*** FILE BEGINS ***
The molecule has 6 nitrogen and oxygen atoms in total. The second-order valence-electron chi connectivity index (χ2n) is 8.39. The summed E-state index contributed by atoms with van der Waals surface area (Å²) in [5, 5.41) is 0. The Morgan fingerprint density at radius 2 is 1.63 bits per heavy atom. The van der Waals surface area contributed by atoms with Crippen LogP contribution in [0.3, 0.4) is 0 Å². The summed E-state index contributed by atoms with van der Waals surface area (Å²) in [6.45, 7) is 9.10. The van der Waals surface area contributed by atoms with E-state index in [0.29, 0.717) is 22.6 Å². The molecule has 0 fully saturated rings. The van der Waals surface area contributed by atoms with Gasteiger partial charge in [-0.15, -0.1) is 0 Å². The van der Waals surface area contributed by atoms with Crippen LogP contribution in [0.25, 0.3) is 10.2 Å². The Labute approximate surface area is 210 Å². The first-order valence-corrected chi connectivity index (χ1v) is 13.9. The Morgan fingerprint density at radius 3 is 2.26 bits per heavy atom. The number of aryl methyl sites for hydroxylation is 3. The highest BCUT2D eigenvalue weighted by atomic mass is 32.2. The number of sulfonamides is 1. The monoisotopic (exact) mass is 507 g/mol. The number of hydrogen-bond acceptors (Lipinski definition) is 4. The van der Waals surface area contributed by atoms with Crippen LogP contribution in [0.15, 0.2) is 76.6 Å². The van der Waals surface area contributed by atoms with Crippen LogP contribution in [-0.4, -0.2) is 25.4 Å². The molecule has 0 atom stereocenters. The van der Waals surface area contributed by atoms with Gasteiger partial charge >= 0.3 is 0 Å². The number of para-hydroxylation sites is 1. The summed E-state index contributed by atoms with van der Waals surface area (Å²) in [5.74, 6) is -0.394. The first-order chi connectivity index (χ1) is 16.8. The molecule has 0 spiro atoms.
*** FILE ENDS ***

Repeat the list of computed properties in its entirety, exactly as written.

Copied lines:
The molecule has 6 nitrogen and oxygen atoms in total. The second-order valence-electron chi connectivity index (χ2n) is 8.39. The summed E-state index contributed by atoms with van der Waals surface area (Å²) in [5, 5.41) is 0. The Morgan fingerprint density at radius 2 is 1.63 bits per heavy atom. The van der Waals surface area contributed by atoms with Crippen LogP contribution in [0.3, 0.4) is 0 Å². The summed E-state index contributed by atoms with van der Waals surface area (Å²) in [6.45, 7) is 9.10. The van der Waals surface area contributed by atoms with E-state index in [0.29, 0.717) is 22.6 Å². The molecule has 0 fully saturated rings. The van der Waals surface area contributed by atoms with Gasteiger partial charge in [-0.15, -0.1) is 0 Å². The van der Waals surface area contributed by atoms with Crippen LogP contribution in [0.25, 0.3) is 10.2 Å². The Labute approximate surface area is 210 Å². The first-order valence-corrected chi connectivity index (χ1v) is 13.9. The Morgan fingerprint density at radius 3 is 2.26 bits per heavy atom. The number of aryl methyl sites for hydroxylation is 3. The highest BCUT2D eigenvalue weighted by atomic mass is 32.2. The number of sulfonamides is 1. The monoisotopic (exact) mass is 507 g/mol. The number of hydrogen-bond acceptors (Lipinski definition) is 4. The van der Waals surface area contributed by atoms with Crippen LogP contribution in [0.15, 0.2) is 76.6 Å². The van der Waals surface area contributed by atoms with Crippen LogP contribution in [-0.4, -0.2) is 25.4 Å². The molecule has 0 atom stereocenters. The van der Waals surface area contributed by atoms with Gasteiger partial charge >= 0.3 is 0 Å². The number of para-hydroxylation sites is 1. The summed E-state index contributed by atoms with van der Waals surface area (Å²) in [5.74, 6) is -0.394. The first-order chi connectivity index (χ1) is 16.8. The molecule has 0 spiro atoms.